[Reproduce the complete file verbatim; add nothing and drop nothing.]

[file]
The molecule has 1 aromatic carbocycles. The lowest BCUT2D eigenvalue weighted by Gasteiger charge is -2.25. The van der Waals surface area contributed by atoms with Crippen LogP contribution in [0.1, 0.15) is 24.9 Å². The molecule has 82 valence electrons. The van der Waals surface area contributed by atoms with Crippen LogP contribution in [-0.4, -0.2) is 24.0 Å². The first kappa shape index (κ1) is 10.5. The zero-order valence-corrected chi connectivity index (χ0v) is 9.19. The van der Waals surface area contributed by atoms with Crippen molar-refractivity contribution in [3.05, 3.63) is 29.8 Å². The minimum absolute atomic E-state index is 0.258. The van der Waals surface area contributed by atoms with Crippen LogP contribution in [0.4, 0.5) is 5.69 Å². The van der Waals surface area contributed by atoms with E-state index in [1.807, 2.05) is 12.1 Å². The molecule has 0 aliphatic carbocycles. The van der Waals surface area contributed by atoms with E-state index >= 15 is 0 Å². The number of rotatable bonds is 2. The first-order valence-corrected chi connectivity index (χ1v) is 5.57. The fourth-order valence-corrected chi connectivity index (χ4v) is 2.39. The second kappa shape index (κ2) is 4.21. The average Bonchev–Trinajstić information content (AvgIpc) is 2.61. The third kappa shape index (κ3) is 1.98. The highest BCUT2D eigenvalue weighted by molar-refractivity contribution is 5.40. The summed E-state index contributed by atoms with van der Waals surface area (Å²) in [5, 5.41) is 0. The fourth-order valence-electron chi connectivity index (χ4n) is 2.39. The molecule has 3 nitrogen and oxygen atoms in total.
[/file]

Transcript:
The molecule has 1 aromatic carbocycles. The lowest BCUT2D eigenvalue weighted by Gasteiger charge is -2.25. The van der Waals surface area contributed by atoms with Crippen LogP contribution in [0.1, 0.15) is 24.9 Å². The molecule has 82 valence electrons. The van der Waals surface area contributed by atoms with Crippen LogP contribution in [-0.4, -0.2) is 24.0 Å². The first kappa shape index (κ1) is 10.5. The zero-order valence-corrected chi connectivity index (χ0v) is 9.19. The van der Waals surface area contributed by atoms with Crippen molar-refractivity contribution in [3.05, 3.63) is 29.8 Å². The minimum absolute atomic E-state index is 0.258. The van der Waals surface area contributed by atoms with Crippen LogP contribution in [0.4, 0.5) is 5.69 Å². The van der Waals surface area contributed by atoms with E-state index in [1.807, 2.05) is 12.1 Å². The molecule has 0 aliphatic carbocycles. The van der Waals surface area contributed by atoms with E-state index >= 15 is 0 Å². The number of rotatable bonds is 2. The first-order valence-corrected chi connectivity index (χ1v) is 5.57. The fourth-order valence-corrected chi connectivity index (χ4v) is 2.39. The second kappa shape index (κ2) is 4.21. The average Bonchev–Trinajstić information content (AvgIpc) is 2.61. The third kappa shape index (κ3) is 1.98. The highest BCUT2D eigenvalue weighted by molar-refractivity contribution is 5.40. The summed E-state index contributed by atoms with van der Waals surface area (Å²) in [5, 5.41) is 0. The fourth-order valence-electron chi connectivity index (χ4n) is 2.39. The molecule has 3 nitrogen and oxygen atoms in total.